Springlife’s pager-sized stainless steel polarizer appears to be nothing more than a small metal box. The Acoustic Healing Energy website that sells it claims to be made of “special minerals and earth materials” that attract and absorb “specific wavelengths of cosmic radiation.” It has been advertised as a way to block electromagnetic fields, although there is no clear or proven explanation for how or why this is. It costs more than $200, but you can buy a larger one for over $350.
But David Fancy, who is thought to be sensitive to electromagnetic fields, says that’s the only thing — other than moving to a tent at a friend’s firewood in Ontario, Canada — that has helped with blinding headaches, whole-body nerve pain, and brain fog. He’s been going through it since 2001. And he’s tried lots of different products: He says he’s spent about $2,500 on stickers for cell phones, so-called portable power shields, and other devices that have been advertised as ways to make him feel better.
“My experience has been that 90 percent of these devices don’t work,” he says.
But the opportunity they might have was enough for him to spend the money. Fancy, a professor in the Department of Dramatic Arts at Brock University in Ontario, has very real symptoms that he attributes to a controversial condition called electromagnetic hypersensitivity (EHS). The EHS attributes symptoms ranging from dizziness to headache or pain to waves coming from devices such as cell phones or microwaves. In the United States, it is considered a fringe health theory, and the causes of its symptoms are hotly debated among clinicians and scientists. Several peer-reviewed studies have found no scientific link between exposure to electromagnetic fields (EMFs) and disease, although several studies suggest that more research is needed to understand people’s symptoms.
Because of its condition, Fancy is an easy target for companies that sell products that claim to protect against low-frequency radiation. Others who think they have electromagnetic hypersensitivity are also targeted. Largely isolated and skeptical of the mainstream medical community, Fancy says, they are particularly vulnerable to marketing. “They’re desperate, and they’re very prone to spending the money they have left on some kind of shortcut device that’s purported to help them.”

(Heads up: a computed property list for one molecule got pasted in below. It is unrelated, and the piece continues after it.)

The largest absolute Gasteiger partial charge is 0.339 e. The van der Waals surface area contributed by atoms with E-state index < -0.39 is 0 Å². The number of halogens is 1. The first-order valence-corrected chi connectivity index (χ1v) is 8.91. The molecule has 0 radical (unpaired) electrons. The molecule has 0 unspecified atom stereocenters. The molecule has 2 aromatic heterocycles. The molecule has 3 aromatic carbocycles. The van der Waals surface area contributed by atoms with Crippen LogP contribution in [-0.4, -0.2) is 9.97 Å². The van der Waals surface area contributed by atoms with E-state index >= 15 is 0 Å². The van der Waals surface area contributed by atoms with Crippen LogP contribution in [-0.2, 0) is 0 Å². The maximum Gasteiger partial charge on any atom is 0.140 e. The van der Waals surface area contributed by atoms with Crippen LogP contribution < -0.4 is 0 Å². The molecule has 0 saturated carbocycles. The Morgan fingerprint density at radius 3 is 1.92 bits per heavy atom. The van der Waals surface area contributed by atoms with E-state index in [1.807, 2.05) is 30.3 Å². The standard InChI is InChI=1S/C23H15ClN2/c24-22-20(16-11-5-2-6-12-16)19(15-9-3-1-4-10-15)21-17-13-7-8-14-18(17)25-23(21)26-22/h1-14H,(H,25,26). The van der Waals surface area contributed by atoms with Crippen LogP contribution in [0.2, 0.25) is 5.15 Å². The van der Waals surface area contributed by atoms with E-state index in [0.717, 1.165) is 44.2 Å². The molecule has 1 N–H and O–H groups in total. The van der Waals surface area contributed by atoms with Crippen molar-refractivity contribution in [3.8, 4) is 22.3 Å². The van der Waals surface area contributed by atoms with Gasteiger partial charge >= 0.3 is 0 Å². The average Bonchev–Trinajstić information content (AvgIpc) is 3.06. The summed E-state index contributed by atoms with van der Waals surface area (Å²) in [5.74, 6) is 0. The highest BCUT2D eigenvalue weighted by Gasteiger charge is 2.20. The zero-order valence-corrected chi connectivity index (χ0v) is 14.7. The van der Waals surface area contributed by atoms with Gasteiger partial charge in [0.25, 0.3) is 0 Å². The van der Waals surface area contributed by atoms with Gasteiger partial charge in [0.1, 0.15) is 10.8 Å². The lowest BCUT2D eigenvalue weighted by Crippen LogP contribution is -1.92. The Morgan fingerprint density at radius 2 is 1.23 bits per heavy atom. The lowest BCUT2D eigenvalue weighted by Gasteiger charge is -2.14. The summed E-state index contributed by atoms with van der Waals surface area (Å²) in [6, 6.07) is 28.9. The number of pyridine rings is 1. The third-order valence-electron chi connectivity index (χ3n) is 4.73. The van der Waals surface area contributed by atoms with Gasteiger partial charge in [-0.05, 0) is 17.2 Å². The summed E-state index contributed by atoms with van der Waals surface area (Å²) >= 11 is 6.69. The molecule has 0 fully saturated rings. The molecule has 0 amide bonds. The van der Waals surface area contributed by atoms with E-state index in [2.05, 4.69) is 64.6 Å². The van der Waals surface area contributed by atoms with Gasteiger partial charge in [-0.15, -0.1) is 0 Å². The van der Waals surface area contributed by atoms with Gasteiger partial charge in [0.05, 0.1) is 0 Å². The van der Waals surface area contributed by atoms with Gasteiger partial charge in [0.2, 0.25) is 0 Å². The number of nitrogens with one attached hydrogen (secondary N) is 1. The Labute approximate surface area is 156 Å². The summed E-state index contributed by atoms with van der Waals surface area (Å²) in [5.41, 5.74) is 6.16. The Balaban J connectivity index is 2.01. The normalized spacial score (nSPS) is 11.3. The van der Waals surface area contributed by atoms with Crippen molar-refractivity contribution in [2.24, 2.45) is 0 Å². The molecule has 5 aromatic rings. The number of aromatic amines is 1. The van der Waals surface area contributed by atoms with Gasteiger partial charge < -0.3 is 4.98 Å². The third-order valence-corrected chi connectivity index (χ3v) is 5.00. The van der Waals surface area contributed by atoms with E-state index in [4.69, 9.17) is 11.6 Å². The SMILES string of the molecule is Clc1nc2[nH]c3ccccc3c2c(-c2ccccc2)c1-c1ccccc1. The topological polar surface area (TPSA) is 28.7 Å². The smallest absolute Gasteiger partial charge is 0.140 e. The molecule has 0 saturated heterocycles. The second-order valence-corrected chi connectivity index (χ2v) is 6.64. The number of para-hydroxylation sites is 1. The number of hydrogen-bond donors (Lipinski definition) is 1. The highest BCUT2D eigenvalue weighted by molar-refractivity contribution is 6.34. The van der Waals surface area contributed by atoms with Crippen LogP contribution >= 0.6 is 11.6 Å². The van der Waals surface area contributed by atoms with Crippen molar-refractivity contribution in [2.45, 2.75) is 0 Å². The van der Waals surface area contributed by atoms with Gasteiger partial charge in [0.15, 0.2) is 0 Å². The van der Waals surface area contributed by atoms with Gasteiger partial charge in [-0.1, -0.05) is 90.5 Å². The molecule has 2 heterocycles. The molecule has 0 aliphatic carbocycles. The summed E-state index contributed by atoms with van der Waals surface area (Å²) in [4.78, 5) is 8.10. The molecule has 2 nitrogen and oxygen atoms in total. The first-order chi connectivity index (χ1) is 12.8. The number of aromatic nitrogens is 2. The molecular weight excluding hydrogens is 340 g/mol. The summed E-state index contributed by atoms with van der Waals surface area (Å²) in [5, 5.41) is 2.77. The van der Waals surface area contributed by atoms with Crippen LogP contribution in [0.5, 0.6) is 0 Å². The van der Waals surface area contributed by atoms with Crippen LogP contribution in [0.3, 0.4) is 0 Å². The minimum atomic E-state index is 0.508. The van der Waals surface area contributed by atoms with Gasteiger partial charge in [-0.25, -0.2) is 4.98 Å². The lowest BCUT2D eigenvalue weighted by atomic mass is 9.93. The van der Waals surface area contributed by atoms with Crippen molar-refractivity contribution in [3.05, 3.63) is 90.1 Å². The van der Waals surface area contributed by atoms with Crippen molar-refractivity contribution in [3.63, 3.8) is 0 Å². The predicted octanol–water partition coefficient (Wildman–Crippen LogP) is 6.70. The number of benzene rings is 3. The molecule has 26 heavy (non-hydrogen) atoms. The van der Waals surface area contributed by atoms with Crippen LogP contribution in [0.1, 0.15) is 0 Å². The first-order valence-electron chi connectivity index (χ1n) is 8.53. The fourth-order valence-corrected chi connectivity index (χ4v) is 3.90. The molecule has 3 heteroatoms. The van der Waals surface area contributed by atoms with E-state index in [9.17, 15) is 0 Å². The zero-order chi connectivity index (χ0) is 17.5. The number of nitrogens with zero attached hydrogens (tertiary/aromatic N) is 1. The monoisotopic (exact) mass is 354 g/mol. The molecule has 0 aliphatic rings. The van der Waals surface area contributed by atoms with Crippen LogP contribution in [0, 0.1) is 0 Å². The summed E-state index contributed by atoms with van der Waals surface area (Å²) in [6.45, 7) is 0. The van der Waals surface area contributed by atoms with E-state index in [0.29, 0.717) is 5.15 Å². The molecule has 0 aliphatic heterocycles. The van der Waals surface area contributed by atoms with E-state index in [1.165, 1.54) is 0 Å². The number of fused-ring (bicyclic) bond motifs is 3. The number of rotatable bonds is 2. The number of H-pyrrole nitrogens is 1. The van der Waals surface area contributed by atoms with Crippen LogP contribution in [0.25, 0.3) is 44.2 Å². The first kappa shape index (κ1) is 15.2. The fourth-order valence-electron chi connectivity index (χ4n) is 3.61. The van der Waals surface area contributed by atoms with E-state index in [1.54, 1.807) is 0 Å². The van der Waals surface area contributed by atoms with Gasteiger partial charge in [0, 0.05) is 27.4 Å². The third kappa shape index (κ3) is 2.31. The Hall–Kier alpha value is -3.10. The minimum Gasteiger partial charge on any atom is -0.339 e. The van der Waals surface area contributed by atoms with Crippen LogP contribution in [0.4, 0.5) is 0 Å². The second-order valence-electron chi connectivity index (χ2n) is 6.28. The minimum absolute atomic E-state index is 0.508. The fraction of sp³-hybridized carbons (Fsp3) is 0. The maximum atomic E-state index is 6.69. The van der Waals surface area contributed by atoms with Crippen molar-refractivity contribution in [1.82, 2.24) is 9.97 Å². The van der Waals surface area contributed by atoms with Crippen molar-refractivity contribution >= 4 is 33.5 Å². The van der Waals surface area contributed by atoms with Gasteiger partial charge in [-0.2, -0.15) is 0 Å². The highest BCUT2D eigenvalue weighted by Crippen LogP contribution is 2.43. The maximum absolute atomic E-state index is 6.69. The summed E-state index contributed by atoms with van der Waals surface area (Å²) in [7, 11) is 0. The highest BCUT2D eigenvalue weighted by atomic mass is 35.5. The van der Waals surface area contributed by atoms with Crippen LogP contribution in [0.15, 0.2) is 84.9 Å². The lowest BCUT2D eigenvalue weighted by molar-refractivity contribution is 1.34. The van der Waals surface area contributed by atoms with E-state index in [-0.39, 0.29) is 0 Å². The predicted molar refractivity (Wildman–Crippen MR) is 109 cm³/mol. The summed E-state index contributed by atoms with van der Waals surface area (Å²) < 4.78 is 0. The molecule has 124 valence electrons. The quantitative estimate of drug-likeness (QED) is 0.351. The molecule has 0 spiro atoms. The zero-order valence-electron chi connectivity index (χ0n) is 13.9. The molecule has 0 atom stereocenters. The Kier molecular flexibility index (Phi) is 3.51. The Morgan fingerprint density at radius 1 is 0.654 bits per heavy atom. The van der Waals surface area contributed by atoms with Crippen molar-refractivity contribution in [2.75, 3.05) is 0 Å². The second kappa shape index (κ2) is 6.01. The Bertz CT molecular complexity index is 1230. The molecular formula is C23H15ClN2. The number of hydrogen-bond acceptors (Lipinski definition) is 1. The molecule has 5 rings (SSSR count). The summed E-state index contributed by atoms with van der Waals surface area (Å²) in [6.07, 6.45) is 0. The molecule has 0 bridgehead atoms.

Experts say this has only escalated over the past few years. The pandemic and the increasing emergence of misinformation and health conspiracies online have created an ideal environment for snake oil sellers to thrive, taking advantage of mistrust and legitimate concerns about the healthcare industry and offering expensive and useless devices as a solution.
“There is such a plea to find something that will cure you of something … because mainstream and modern medicine has not,” says Kolina Koltai, a postdoctoral fellow at the University of Washington who researches misinformation. “It felt like you were either being ignored or rejected. So [profiteers] They come to fill that void.”
Live Oil Origins
“Snake oil” products claiming to protect humans from radio waves became popular as concerns about radiofrequency radiation increased throughout the 20th century. The emergence of radios, microwaves, and cell phones has raised a new wave of concerns about radiofrequency radiation.
People often confuse non-ionizing radiation—”radiation has properties that increase people’s sense of danger—you can’t see it”—says Kenneth Foster, a University of Pennsylvania professor emeritus who has been studying the effect of radiation on humans since 1976. People often confuse non-ionizing radiation—”radiation has properties that increase people’s sense of danger—you can’t see it”—says that the low-frequency radiation that comes from Our cell phones or household appliances that cannot directly damage DNA or cells – with ionizing radiation such as X-rays that can be harmful to humans.